Kriete is associate dean for academic affairs and an associate teaching professor in the School of Biomedical Engineering, Science and Health Systems.
Acentral riddle in the science of aging is that if the human body has evolved to protect itself, why can’t cells cope with the challenges of getting old?
A study of quiescent (sleeping) human cells suggests that the body is hardwired to respond to aging with the same tactics it uses to fight off infections. Drexel researchers and colleagues at Thomas Jefferson University created an in vitro model to study quiescent cells — those that are not dividing and are most common in the body — and found that energetically stressed cells showed a signaling profile associated with cell survival inflammation. The results suggest that the body handles aging with a strategy similar to the way it fights off acute bacterial and viral infections. Findings were published in the journal Frontiers in Genetics.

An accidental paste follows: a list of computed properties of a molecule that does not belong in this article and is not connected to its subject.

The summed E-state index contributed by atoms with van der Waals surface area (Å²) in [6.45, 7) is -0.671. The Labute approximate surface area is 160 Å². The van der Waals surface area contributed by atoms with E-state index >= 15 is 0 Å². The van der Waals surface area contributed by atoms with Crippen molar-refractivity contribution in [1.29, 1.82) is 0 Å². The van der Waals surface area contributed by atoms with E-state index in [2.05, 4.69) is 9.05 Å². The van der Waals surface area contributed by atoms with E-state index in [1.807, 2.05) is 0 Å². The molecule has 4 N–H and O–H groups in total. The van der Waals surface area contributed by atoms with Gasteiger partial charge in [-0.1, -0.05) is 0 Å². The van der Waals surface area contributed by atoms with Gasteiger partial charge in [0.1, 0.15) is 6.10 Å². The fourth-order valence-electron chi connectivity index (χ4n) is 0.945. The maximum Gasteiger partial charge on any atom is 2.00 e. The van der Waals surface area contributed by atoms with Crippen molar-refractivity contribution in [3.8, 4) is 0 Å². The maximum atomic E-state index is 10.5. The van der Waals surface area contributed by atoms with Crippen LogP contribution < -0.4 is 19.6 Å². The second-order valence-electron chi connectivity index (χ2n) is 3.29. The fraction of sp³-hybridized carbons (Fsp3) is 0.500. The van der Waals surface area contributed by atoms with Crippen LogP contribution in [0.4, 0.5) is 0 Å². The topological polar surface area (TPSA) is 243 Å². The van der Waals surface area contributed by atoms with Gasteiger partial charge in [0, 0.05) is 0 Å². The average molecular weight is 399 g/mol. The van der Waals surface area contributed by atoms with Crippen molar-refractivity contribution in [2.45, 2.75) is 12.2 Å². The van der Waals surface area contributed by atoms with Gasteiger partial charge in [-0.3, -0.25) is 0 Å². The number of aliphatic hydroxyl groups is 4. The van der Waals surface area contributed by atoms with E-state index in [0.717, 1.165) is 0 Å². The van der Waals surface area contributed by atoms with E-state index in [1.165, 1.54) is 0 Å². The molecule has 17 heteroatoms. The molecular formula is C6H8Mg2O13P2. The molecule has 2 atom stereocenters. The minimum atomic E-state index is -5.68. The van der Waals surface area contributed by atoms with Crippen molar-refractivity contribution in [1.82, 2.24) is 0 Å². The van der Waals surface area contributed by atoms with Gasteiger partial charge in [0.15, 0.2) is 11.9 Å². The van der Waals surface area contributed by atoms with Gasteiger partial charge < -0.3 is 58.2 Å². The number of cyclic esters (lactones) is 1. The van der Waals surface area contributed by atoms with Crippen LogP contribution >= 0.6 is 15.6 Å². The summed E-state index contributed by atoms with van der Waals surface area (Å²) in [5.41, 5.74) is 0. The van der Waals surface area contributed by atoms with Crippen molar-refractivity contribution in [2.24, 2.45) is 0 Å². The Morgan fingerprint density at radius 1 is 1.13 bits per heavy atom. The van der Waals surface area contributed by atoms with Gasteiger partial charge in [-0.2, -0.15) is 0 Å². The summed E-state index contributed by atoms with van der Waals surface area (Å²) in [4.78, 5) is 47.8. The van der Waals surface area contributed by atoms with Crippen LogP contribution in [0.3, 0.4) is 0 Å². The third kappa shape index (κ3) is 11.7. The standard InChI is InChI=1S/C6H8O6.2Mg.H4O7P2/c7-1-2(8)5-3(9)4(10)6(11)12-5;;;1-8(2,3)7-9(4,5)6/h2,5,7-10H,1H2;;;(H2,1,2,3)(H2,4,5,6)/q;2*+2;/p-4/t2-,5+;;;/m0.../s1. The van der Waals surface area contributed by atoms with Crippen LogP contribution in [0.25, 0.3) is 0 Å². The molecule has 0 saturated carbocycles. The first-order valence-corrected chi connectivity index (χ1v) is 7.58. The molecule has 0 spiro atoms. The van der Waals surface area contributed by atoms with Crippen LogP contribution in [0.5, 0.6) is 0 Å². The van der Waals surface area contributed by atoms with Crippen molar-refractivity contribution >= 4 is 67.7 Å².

The cellular instinct to survive acute challenges does not bode well for the ability to deal with long-term chronic stresses, according to the study’s principal investigator.
“If cells are energetically stressed over longer periods of time, the survival response also impairs genome maintenance, which may explain why age is a risk factor for cancer,” Professor Andres Kriete says.